Blog Post

Saint Catherine's Should Not Lose Its Sky

The Church and Monastery of St Catherine of Sienna stand in about a third of a block in downtown Buenos Aires.

It was the first monastery for cloistered nuns in Buenos Aires city, built in 1745 for the St Catherine's nuns of the Dominican Order.

The plans were by the Jesuit priest Andrés Bianchi, who also designed the City Hall, the School and Church of St. Ignatius, Pilar Church, the Church of Our Lady of Mercy, the Church of St. Francis and San Roque Chapel, and the Cathedral of Córdoba—some of the most remaining ecclesiastical buildings from the colonial era. A painstaking restoration in 1999 returned the monastery to its eighteenth-century appearance.

Since 1974 both church and monastery have functioned as a spiritual care center, unique in the micro-center, for those working or traveling in downtown.

The “Catedral al Norte” Historic Protection Area, including the site, was created by law, but at the same time a mega-building 58 meters high was authorized.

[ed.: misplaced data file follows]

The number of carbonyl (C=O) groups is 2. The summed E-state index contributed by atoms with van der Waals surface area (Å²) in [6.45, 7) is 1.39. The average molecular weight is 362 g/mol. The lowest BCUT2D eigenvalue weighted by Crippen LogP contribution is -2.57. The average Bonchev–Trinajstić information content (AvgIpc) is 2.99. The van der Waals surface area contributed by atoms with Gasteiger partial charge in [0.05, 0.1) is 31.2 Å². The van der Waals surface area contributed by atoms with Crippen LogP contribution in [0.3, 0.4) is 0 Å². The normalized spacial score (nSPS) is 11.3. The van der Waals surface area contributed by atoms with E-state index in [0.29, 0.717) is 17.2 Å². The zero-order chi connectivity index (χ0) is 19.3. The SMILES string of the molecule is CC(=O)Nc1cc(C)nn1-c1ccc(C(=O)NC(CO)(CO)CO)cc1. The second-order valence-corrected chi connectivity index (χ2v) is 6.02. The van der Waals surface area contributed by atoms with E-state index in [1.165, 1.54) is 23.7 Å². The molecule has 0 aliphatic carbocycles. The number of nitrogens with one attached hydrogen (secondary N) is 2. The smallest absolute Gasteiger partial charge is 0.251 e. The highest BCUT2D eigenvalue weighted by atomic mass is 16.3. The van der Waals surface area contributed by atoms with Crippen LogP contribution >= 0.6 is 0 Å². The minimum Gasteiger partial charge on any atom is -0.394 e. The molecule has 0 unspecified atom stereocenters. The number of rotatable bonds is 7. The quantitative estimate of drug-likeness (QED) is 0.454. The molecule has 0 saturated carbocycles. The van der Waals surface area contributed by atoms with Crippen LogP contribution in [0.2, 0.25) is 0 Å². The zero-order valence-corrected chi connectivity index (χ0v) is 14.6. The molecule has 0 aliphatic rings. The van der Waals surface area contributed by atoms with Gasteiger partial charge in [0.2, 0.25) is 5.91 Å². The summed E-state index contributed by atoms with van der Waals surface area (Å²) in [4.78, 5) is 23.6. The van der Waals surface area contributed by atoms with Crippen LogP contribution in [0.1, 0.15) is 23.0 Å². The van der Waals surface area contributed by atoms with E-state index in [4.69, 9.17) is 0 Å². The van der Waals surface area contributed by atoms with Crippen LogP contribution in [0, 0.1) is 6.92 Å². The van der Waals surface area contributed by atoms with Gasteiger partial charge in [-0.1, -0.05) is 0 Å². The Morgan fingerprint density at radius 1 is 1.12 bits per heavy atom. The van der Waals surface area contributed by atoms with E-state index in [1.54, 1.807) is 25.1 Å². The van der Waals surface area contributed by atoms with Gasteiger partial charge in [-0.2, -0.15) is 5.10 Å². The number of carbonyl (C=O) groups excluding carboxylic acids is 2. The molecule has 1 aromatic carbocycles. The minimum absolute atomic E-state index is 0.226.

In 2011 a department of the Buenos Aires city government issued a permission to go ahead with a 58-meter-high tower at a site the same block occupied by the church and monastery. This permission was in clear violation of the Urban Planning Code, which sets a height limit of 12 meters for the Special Area 16 zoning.

Building the tower would have had a great negative bioclimatic impact on the monastery and church, breaking the airflow in summer, limiting natural lighting, and a notable loss in the quality of the cloister space by the visual invasion of the skyline.

Basta de Demoler [Stop Demolitions] and several local residents resorted to the law court, which granted a protection stopping the building of the tower.

Basta de Demoler and the church authorities have started activities to give visibility to this problem. Social networks, flyers, and articles in the press were used to call people to guided visits, symbolic embraces, and explanatory meetings. A special day dedicated to this project included these actions and also to holding exhibitions of photos on site, conferences, the publishing of an explanatory leaflet, and the ongoing monitoring and publicizing of the legal process initiated by Basta de Demoler. To date the building of the tower is still halted. Basta de Demoler’s nomination for Buenos Aires Historic Center was included on the World Monuments Watch in 2010.

As a last resource to protect our heritage, Basta de Demoler resorts to the law court in other cases too. Recently Basta de Demoler was sued by for millions of dollars in a clear attempt to silence defense of the heritage of the city.